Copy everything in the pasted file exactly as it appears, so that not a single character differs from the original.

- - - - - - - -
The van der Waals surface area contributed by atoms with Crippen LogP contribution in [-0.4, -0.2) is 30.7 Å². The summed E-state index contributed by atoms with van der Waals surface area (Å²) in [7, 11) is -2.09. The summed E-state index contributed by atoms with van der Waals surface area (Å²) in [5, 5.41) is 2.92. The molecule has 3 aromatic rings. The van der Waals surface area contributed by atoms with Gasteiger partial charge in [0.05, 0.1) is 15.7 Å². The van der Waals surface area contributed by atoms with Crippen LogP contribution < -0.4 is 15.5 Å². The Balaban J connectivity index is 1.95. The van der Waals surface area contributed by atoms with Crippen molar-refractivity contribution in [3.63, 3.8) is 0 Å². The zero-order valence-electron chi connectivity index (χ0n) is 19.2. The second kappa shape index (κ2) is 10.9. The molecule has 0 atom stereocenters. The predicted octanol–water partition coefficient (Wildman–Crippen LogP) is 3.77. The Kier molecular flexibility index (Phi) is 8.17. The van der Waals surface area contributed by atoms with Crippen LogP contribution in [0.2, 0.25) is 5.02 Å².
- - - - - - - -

The van der Waals surface area contributed by atoms with Crippen LogP contribution in [-0.4, -0.2) is 30.7 Å². The summed E-state index contributed by atoms with van der Waals surface area (Å²) in [7, 11) is -2.09. The summed E-state index contributed by atoms with van der Waals surface area (Å²) in [5, 5.41) is 2.92. The molecule has 3 aromatic rings. The van der Waals surface area contributed by atoms with Gasteiger partial charge in [0.05, 0.1) is 15.7 Å². The van der Waals surface area contributed by atoms with Crippen LogP contribution < -0.4 is 15.5 Å². The Balaban J connectivity index is 1.95. The van der Waals surface area contributed by atoms with Crippen molar-refractivity contribution in [3.63, 3.8) is 0 Å². The zero-order valence-electron chi connectivity index (χ0n) is 19.2. The second kappa shape index (κ2) is 10.9. The molecule has 0 atom stereocenters. The predicted octanol–water partition coefficient (Wildman–Crippen LogP) is 3.77. The Kier molecular flexibility index (Phi) is 8.17. The van der Waals surface area contributed by atoms with Crippen LogP contribution in [0.2, 0.25) is 5.02 Å².